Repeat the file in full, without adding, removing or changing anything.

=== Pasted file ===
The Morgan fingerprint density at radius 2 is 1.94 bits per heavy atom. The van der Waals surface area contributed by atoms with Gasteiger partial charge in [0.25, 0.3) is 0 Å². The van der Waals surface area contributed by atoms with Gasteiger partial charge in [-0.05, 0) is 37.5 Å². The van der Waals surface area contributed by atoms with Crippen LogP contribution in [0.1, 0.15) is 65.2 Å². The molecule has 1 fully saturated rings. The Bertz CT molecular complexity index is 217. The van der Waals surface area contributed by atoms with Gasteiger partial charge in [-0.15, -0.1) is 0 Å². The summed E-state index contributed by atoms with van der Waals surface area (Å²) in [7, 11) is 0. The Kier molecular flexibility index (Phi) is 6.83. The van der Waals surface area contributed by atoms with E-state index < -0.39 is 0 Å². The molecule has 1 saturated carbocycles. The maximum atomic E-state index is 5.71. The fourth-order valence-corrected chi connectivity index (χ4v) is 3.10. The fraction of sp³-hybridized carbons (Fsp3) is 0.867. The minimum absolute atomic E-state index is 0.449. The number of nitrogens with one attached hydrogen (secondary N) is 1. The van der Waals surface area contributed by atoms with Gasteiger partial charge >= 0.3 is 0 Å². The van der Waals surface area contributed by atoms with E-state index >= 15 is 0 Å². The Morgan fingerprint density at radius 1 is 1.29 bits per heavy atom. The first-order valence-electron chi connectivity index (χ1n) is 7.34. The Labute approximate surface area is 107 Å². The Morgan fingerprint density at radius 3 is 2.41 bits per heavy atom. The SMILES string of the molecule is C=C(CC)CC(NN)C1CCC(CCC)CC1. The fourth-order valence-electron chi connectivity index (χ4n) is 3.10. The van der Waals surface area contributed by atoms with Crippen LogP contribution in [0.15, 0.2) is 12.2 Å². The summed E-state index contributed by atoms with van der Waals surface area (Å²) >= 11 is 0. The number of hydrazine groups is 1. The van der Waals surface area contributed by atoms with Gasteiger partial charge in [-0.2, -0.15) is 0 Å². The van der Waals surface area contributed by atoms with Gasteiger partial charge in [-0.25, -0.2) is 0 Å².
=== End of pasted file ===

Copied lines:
The Morgan fingerprint density at radius 2 is 1.94 bits per heavy atom. The van der Waals surface area contributed by atoms with Gasteiger partial charge in [0.25, 0.3) is 0 Å². The van der Waals surface area contributed by atoms with Gasteiger partial charge in [-0.05, 0) is 37.5 Å². The van der Waals surface area contributed by atoms with Crippen LogP contribution in [0.1, 0.15) is 65.2 Å². The molecule has 1 fully saturated rings. The Bertz CT molecular complexity index is 217. The van der Waals surface area contributed by atoms with Gasteiger partial charge in [-0.15, -0.1) is 0 Å². The summed E-state index contributed by atoms with van der Waals surface area (Å²) in [7, 11) is 0. The Kier molecular flexibility index (Phi) is 6.83. The van der Waals surface area contributed by atoms with E-state index < -0.39 is 0 Å². The molecule has 1 saturated carbocycles. The maximum atomic E-state index is 5.71. The fourth-order valence-corrected chi connectivity index (χ4v) is 3.10. The fraction of sp³-hybridized carbons (Fsp3) is 0.867. The minimum absolute atomic E-state index is 0.449. The number of nitrogens with one attached hydrogen (secondary N) is 1. The van der Waals surface area contributed by atoms with Gasteiger partial charge >= 0.3 is 0 Å². The van der Waals surface area contributed by atoms with E-state index >= 15 is 0 Å². The Morgan fingerprint density at radius 1 is 1.29 bits per heavy atom. The first-order valence-electron chi connectivity index (χ1n) is 7.34. The Labute approximate surface area is 107 Å². The Morgan fingerprint density at radius 3 is 2.41 bits per heavy atom. The SMILES string of the molecule is C=C(CC)CC(NN)C1CCC(CCC)CC1. The fourth-order valence-electron chi connectivity index (χ4n) is 3.10. The van der Waals surface area contributed by atoms with Crippen LogP contribution in [0.15, 0.2) is 12.2 Å². The summed E-state index contributed by atoms with van der Waals surface area (Å²) >= 11 is 0. The number of hydrazine groups is 1. The van der Waals surface area contributed by atoms with Gasteiger partial charge in [-0.2, -0.15) is 0 Å². The van der Waals surface area contributed by atoms with Gasteiger partial charge in [-0.25, -0.2) is 0 Å².